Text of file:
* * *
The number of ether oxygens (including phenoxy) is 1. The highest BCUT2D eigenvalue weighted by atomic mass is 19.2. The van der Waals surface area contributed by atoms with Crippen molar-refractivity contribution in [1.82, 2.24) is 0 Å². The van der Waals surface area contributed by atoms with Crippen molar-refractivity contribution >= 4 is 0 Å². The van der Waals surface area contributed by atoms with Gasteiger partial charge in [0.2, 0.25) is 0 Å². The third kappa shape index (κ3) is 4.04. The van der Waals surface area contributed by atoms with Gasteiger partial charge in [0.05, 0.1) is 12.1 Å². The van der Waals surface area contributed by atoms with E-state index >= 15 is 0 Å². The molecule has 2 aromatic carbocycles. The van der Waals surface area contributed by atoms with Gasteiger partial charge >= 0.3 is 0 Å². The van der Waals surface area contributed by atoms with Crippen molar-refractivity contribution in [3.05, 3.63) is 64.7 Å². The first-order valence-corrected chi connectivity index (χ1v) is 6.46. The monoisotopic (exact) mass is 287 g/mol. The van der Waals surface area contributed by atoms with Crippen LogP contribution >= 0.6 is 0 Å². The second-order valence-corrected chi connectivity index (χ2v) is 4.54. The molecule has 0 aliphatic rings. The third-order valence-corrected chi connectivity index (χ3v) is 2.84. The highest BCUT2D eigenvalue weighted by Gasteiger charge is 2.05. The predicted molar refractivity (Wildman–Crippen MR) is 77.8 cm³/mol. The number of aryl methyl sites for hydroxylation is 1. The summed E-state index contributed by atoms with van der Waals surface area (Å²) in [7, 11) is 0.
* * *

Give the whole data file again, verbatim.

The number of ether oxygens (including phenoxy) is 1. The highest BCUT2D eigenvalue weighted by atomic mass is 19.2. The van der Waals surface area contributed by atoms with Crippen molar-refractivity contribution in [1.82, 2.24) is 0 Å². The van der Waals surface area contributed by atoms with Crippen molar-refractivity contribution >= 4 is 0 Å². The van der Waals surface area contributed by atoms with Gasteiger partial charge in [0.2, 0.25) is 0 Å². The third kappa shape index (κ3) is 4.04. The van der Waals surface area contributed by atoms with Gasteiger partial charge in [0.05, 0.1) is 12.1 Å². The van der Waals surface area contributed by atoms with E-state index >= 15 is 0 Å². The molecule has 2 aromatic carbocycles. The van der Waals surface area contributed by atoms with Gasteiger partial charge >= 0.3 is 0 Å². The van der Waals surface area contributed by atoms with Crippen molar-refractivity contribution in [3.05, 3.63) is 64.7 Å². The first-order valence-corrected chi connectivity index (χ1v) is 6.46. The monoisotopic (exact) mass is 287 g/mol. The van der Waals surface area contributed by atoms with Crippen LogP contribution >= 0.6 is 0 Å². The second-order valence-corrected chi connectivity index (χ2v) is 4.54. The molecule has 0 aliphatic rings. The third-order valence-corrected chi connectivity index (χ3v) is 2.84. The highest BCUT2D eigenvalue weighted by Gasteiger charge is 2.05. The predicted molar refractivity (Wildman–Crippen MR) is 77.8 cm³/mol. The number of aryl methyl sites for hydroxylation is 1. The summed E-state index contributed by atoms with van der Waals surface area (Å²) in [7, 11) is 0.